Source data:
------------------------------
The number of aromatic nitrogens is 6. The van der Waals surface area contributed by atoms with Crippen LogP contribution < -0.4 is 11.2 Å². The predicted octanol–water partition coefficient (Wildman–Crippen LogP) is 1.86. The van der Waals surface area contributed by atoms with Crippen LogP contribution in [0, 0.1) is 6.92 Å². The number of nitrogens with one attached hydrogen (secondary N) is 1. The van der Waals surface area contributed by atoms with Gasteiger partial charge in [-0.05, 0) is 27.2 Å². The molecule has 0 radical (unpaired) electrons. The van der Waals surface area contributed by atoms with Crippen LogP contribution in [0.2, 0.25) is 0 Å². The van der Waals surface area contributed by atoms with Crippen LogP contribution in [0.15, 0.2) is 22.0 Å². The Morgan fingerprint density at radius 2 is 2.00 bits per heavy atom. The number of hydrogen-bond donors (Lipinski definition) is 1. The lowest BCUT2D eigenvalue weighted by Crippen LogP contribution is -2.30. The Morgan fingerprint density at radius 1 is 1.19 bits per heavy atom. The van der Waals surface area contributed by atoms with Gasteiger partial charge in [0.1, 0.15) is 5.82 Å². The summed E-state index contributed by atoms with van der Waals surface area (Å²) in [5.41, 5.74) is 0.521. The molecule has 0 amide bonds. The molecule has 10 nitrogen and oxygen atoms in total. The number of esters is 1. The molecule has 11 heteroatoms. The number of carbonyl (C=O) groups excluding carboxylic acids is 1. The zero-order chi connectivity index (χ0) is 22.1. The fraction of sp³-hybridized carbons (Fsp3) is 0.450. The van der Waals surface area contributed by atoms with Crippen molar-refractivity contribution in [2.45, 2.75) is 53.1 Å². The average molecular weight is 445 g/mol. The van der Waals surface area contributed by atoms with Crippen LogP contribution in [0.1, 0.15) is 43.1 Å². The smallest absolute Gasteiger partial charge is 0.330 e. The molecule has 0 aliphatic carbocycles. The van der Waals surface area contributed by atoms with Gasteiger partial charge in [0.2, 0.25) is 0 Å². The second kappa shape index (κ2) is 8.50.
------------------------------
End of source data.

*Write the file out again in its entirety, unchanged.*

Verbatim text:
The number of aromatic nitrogens is 6. The van der Waals surface area contributed by atoms with Crippen LogP contribution < -0.4 is 11.2 Å². The predicted octanol–water partition coefficient (Wildman–Crippen LogP) is 1.86. The van der Waals surface area contributed by atoms with Crippen LogP contribution in [0, 0.1) is 6.92 Å². The number of nitrogens with one attached hydrogen (secondary N) is 1. The van der Waals surface area contributed by atoms with Gasteiger partial charge in [-0.05, 0) is 27.2 Å². The molecule has 0 radical (unpaired) electrons. The van der Waals surface area contributed by atoms with Crippen LogP contribution in [0.2, 0.25) is 0 Å². The van der Waals surface area contributed by atoms with Crippen LogP contribution in [0.15, 0.2) is 22.0 Å². The Morgan fingerprint density at radius 2 is 2.00 bits per heavy atom. The number of hydrogen-bond donors (Lipinski definition) is 1. The lowest BCUT2D eigenvalue weighted by Crippen LogP contribution is -2.30. The Morgan fingerprint density at radius 1 is 1.19 bits per heavy atom. The van der Waals surface area contributed by atoms with Gasteiger partial charge in [0.1, 0.15) is 5.82 Å². The summed E-state index contributed by atoms with van der Waals surface area (Å²) in [5.41, 5.74) is 0.521. The molecule has 0 amide bonds. The molecule has 10 nitrogen and oxygen atoms in total. The number of esters is 1. The molecule has 11 heteroatoms. The number of carbonyl (C=O) groups excluding carboxylic acids is 1. The zero-order chi connectivity index (χ0) is 22.1. The fraction of sp³-hybridized carbons (Fsp3) is 0.450. The van der Waals surface area contributed by atoms with Crippen molar-refractivity contribution in [2.45, 2.75) is 53.1 Å². The average molecular weight is 445 g/mol. The van der Waals surface area contributed by atoms with Crippen LogP contribution in [0.1, 0.15) is 43.1 Å². The smallest absolute Gasteiger partial charge is 0.330 e. The molecule has 0 aliphatic carbocycles. The van der Waals surface area contributed by atoms with Gasteiger partial charge in [0.2, 0.25) is 0 Å². The second kappa shape index (κ2) is 8.50.